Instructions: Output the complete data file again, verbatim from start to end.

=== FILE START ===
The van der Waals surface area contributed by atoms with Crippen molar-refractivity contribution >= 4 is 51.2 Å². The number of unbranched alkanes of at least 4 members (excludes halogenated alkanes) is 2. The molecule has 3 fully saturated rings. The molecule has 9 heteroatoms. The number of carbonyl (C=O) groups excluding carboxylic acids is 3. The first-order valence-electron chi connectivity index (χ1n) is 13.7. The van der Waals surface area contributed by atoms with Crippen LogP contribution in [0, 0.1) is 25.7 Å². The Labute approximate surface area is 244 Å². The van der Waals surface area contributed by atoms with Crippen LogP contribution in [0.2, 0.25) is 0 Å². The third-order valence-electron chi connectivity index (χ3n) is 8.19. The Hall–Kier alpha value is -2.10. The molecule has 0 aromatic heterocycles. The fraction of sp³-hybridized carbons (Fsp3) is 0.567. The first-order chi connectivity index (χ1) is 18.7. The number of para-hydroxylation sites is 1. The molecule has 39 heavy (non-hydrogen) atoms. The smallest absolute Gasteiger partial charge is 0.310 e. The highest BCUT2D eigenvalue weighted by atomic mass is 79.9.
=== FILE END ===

The van der Waals surface area contributed by atoms with Crippen molar-refractivity contribution >= 4 is 51.2 Å². The number of unbranched alkanes of at least 4 members (excludes halogenated alkanes) is 2. The molecule has 3 fully saturated rings. The molecule has 9 heteroatoms. The number of carbonyl (C=O) groups excluding carboxylic acids is 3. The first-order valence-electron chi connectivity index (χ1n) is 13.7. The van der Waals surface area contributed by atoms with Crippen LogP contribution in [0, 0.1) is 25.7 Å². The Labute approximate surface area is 244 Å². The van der Waals surface area contributed by atoms with Crippen LogP contribution in [0.2, 0.25) is 0 Å². The third-order valence-electron chi connectivity index (χ3n) is 8.19. The Hall–Kier alpha value is -2.10. The molecule has 0 aromatic heterocycles. The fraction of sp³-hybridized carbons (Fsp3) is 0.567. The first-order chi connectivity index (χ1) is 18.7. The number of para-hydroxylation sites is 1. The molecule has 39 heavy (non-hydrogen) atoms. The smallest absolute Gasteiger partial charge is 0.310 e. The highest BCUT2D eigenvalue weighted by atomic mass is 79.9.